Gordon hoping to fulfill his promise

LOS ANGELES -- Dee Gordon was the main character in tales of hope and amazement in this city of stars before he even had his named inked onto a major league lineup card.

Before games at Dodger Stadium, coaches and scouts would dish stories of his speed and how he could put the stadium in awe by turning walks into triples. He was also a shortstop, a glamour position that hadn't been occupied by anyone glamorous here in years.

Yeah, Dee Gordon was going to be flashy, maybe even taking over the nickname his father Tom "Flash" Gordon made popular among seamheads as a reliever for more than 20 seasons.

And finally, after two seasons of disappointment, all of those expectations may be coming to fruition as the younger Gordon is putting his tools to use, including slapping a tying single with two outs in the bottom of the ninth inning to send Wednesday’s game into extra innings -- a game the Los Angeles Dodgers eventually lost 7-6 to the Detroit Tigers.

It wasn't always this sweet for Gordon, though.

After showing real promise in 233 plate appearances in 2011, Gordon made his first Opening Day roster in 2012, but his shine quickly dulled when it became evident he couldn't defend his position well and was too flawed mechanically and physically to put up satisfactory offensive numbers.

Since then Gordon has struggled to stick on the 25-man roster despite hitting .311/.377/.773 with 81 steals over parts of three seasons at Triple-A Alburquerque (778 plate appearances). The classic Four-A player: good enough to leave the final level of the minors but not good enough for the big leagues.

But this season is shaping up differently. Gordon put on 15 pounds of muscle in the offseason, moved over to second base and made his second Opening Day roster. And now he is hitting like he can be a real weapon in an already loaded Dodgers lineup, collecting three hits Wednesday to punch his average up to .394 (13-for-33) with a .977 OPS, five RBIs and five stolen bases in nine games.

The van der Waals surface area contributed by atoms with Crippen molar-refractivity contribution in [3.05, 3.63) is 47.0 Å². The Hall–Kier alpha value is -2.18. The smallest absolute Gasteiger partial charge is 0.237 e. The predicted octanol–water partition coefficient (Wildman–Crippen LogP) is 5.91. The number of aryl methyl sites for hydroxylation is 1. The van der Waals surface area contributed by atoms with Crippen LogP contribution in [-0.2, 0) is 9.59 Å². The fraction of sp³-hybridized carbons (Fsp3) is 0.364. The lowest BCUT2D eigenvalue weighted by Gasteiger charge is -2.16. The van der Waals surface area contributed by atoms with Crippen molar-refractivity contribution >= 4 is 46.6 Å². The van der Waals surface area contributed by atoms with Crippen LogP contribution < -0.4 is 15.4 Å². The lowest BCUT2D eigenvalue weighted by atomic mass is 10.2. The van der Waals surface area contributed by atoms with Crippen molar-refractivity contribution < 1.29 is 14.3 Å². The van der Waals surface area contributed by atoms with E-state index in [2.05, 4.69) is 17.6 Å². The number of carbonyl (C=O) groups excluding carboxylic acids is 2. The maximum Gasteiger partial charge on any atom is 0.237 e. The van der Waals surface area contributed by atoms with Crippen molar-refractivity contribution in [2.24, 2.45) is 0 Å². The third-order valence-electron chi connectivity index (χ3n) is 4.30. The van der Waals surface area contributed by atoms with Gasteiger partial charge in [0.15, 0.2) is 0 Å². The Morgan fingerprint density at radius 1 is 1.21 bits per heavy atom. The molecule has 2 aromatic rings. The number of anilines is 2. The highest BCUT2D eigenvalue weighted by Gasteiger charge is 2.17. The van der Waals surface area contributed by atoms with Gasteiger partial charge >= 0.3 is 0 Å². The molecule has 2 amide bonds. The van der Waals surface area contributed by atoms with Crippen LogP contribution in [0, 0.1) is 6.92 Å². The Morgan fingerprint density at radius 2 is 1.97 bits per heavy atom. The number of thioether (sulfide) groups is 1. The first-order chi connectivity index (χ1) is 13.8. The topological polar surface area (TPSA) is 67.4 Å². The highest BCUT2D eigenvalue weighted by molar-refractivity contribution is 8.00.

"I'm feeling pretty good. I've been working my butt off," Gordon said. "It feels good to get some results, but I'm still going to trust the process. It's a long season."

A sign of Gordon's maturity is that he picked up three more hits a game after hitting a leadoff home run against the Tigers on Tuesday. It was the third homer of his career, but after the first two Dodgers coaches believed Gordon tried too much to lift the ball. After his first major league homer in 2012, Gordon hit .185 in his next 14 games. After his second a year later, Gordon hit .088 in his next 11.

"We like what he's doing for us," manager Don Mattingly said. "I'm seeing flat foul balls coming [down the third-base line]. If I see him rolling over little grounders foul down to first base, then I don't like that.

"The at-bats after the home runs are good. Even the outs. If he keeps battling and puts the ball in play he's going to get a lot of hits because anything that hits the ground twice, he's going to be safe."

Gordon's defense is still progressing, but he profiles to be a much better defensive second baseman than he was a shortstop. And he is gifted with breakneck speed, meaning if he can find ways to keep the ball on the ground and draw walks, he will finally start to live up to the legend that reached Dodger Stadium before him.

This is early success, however. Gordon knows the ups and downs of a major league season because he has been sent back to the minors enough times that it is still too fresh in his mind to think he has permanent staying power.

"I ain't doing no daydreaming. Daydreaming will get you in trouble," Gordon said with a grin. "I'm just going to keep playing and doing what I'm doing to help the team win."